William Makepeace Thackeray (Vanity Fair)
Complaining     “I am not saying this because I am in need, for I have learned to be content whatever the circumstances” (Philippians 4:11).     God hates complaining. In the Old Testament, God rescued the Israelites from 400 years of slavery in Egypt. They had a miraculous escape through the Red Sea and were on their way to the Promised Land. Yet only two of the original group actually arrived at the final destination. The rest perished in the desert. Why? One contributing factor was their complaining.   First, they complained that they had no food so God graciously provided manna. This was food that miraculously appeared each morning for them to collect for their families for the day. However, it wasn’t long before they complained about the manna. They even went so far as to say that they preferred their lives of slavery in Egypt to another day of eating manna.   I’m disgusted by their ungratefulness. They were a complaining, grumbling bunch that couldn’t see how good they actually had it. They were constantly looking for the bad in their situation instead of focusing on how God had favoured them, heard their cries, saved them from slavery, and provided for them on their way to the Promised Land.   However, it’s easy for me to pass judgment on them as I read about their story in the Bible. It’s obvious to me what they did wrong. But I was recently convicted of my own behaviour. Some days I am no better than those complainers.   I can think specifically of a job I received. This job was a miracle from God in itself. My two co-workers had been waiting over three years to get this job – I had just applied a month before. It was only part-time hours so it allowed me to continue to pursue my other interests and hobbies. It was close to my home, within the hours that my children were at school and doing what I love to do – teach.   However, when I was first offered the job I complained about the topic I would be teaching – accounting. It was not my first love. I would have preferred to teach creative writing or marketing – something fun. But accounting? I balked. Then I complained about the cost of parking. Then I complained that I had to share an office. Then I complained that my mailbox was too high, the water was too cold, the photocopier was too far away, the computer was too slow – well, you get the point. Instead of focusing on the answer to prayer, I focused on the little irritants about which to complain.   Finally, I started to complain about the students – one particular student. She would come to class with a snarl and sit in the back of the classroom with her arms crossed, feet up and a scowl that would scare crows away. It seemed to me that she not only hated the topic I was teaching, but she also hated the teacher.   Each day, I returned home and complained to my husband about this particular student. Things didn’t improve. She became more and more despondent and even poisoned the entire class with her sickly attitude. I complained more. I complained to other teachers and my friends; anyone who dared to ask the question, “How do you enjoy teaching?”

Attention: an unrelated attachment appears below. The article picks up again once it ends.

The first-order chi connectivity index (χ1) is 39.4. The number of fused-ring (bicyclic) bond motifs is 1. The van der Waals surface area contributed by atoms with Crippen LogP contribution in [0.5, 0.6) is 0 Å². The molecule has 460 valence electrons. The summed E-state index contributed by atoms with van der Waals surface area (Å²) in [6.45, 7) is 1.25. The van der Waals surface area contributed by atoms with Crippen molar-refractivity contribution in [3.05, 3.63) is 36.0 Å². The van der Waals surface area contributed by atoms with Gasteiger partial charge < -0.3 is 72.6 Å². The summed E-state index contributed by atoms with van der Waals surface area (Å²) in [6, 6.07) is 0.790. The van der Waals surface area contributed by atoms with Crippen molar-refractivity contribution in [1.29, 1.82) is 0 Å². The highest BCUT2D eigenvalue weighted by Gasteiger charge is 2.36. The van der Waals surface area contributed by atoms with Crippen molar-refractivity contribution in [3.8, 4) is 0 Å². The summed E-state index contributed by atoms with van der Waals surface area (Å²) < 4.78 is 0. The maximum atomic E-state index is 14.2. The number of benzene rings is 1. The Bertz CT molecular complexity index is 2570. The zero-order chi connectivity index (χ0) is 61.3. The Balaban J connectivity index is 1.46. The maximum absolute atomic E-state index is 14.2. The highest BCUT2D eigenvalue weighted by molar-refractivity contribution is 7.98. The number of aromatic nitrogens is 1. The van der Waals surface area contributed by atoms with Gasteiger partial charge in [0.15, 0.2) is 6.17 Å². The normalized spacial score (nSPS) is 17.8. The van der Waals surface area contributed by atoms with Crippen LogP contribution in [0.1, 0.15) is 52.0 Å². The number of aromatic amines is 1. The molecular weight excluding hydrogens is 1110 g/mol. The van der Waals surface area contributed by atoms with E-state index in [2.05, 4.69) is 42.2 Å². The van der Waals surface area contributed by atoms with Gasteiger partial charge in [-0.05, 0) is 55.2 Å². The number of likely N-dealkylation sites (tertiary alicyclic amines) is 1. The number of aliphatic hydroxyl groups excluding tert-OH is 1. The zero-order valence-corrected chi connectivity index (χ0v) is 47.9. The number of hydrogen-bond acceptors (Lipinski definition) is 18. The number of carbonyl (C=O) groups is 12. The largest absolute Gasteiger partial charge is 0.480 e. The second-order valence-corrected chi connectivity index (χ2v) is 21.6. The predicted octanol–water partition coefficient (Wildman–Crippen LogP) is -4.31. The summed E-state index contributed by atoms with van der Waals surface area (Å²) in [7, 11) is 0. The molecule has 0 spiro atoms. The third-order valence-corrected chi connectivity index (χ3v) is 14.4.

Kimberley Payne (Feed Your Spirit - a collection of devotionals on prayer)
But if this is the sun, if this is absolutely the same as our sun,” I cried out, “then where is the earth?” And my companion pointed to the little star that shone in the darkness with an emerald brilliance. We were rushing straight toward her. “And are such replicas really possible in the universe, is that really the law of nature?… And if that is the earth there, is it really the same as our earth… absolutely the same, unfortunate, poor, but dear and eternally beloved, giving birth to the same tormenting love for herself even in her most ungrateful children?…” I cried out, shaking with irrepressible, rapturous love for that former native earth I had abandoned. The
Fyodor Dostoevsky (The Eternal Husband and Other Stories)